President Obama had a dual mission when he addressed Congress and the country Thursday night: to present a plan to stimulate the economy and, as pressingly, to seize the initiative in a political battle that will be at the heart of the 2012 election.
Reflecting his objectives, the president spoke with a renewed sense of urgency — and with more pointed rhetoric than he often projects from such a weighty podium. He outlined a roughly $450 billion package and called on Congress to pass it right away. But he also used his speech to frame the coming debate over the economy in ways that he hoped would pin the blame on Republicans if they failed to go along.
President Obama addressed a joint session of Congress on Thursday to unveil his jobs plan.
Breaking down Obama’s jobs plan
Why isn’t there more hiring?
The address Thursday was the opening round of an administration offensive that will take the president outside Washington to make his case to the American people while Congress deliberates. He was explicit in his warning to the Republicans. “This plan is the right thing to do right now,” he said. “You should pass it. And I intend to take that message to every corner of the country.”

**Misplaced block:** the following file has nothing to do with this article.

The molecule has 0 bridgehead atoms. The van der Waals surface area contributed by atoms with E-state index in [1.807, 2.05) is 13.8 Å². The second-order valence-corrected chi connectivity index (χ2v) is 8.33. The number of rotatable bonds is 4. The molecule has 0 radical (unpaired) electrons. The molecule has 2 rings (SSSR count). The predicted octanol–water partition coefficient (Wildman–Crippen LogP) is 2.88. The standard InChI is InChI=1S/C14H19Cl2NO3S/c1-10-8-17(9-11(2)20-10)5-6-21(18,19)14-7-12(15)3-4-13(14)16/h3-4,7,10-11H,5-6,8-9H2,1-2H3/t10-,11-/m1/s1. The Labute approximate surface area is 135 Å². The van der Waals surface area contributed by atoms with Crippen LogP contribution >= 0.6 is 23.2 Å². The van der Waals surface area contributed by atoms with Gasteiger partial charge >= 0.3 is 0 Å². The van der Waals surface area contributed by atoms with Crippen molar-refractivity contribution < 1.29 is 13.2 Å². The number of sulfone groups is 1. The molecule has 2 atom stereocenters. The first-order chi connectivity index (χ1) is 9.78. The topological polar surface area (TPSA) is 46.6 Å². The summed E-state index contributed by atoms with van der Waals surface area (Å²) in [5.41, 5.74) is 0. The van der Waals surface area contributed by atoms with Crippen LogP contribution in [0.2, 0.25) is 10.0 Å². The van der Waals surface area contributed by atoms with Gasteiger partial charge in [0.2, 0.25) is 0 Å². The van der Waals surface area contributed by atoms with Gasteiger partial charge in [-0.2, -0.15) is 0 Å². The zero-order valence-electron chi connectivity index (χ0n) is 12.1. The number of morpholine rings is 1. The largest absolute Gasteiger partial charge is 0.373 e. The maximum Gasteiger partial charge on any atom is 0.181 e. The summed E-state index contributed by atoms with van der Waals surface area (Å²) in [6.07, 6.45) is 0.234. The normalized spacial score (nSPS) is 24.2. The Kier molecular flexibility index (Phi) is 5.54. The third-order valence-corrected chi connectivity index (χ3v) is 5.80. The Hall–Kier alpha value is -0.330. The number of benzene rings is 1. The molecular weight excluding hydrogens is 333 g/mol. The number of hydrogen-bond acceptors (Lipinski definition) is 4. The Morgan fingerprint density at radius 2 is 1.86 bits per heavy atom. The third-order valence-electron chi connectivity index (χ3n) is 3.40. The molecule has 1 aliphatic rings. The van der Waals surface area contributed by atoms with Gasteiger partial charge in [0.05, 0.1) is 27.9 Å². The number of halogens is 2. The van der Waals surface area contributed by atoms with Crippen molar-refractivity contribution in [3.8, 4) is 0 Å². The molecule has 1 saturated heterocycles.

Obama spoke at a low point in his presidency. His standing has been weakened by public dissatisfaction over the effects of high and persistent unemployment. But just as worrisome for the White House are questions about whether he is a leader with the strength and skills to make Washington work — one of the aftereffects of the just-concluded fight over raising the debt ceiling.
Obama spoke directly to the political mood in Washington. “I know there’s been a lot of skepticism about whether the politics of the moment will allow us to pass this jobs plan — or any jobs plan,” he said. “Already, we’re seeing the same old press releases and tweets flying back and forth. Already, the media has proclaimed that it’s impossible to bridge our differences.”
He noted that many in both parties believed that their differences can be resolved only by the next election.
“The next election is 14 months away. And the people who sent us here — the people who hired us to work for them — they don’t have the luxury of waiting 14 months,” Obama said. “Some of them are living week to week, paycheck to paycheck, even day to day. They need help, and they need it now.”
But even as he urged action now before politics consumes the capital, both sides knew that this speech was also a political call to arms.
Obama walked a fine line Thursday. His strong rhetoric and explicit challenge to Republicans, as well as the size and specifics of the package, were designed to appeal to his restive base. His call for the two parties to set aside politics long enough to enact some job-creating measures was aimed at swing voters disgusted by the debt-ceiling spectacle and the sense that Washington is badly broken.
Obama prodded Republicans to approve measures that he said many of them have supported in the past. He salted his package with proposals that he said would create hundreds of thousands of jobs and that White House officials hoped would strike Americans as sensible and appealing.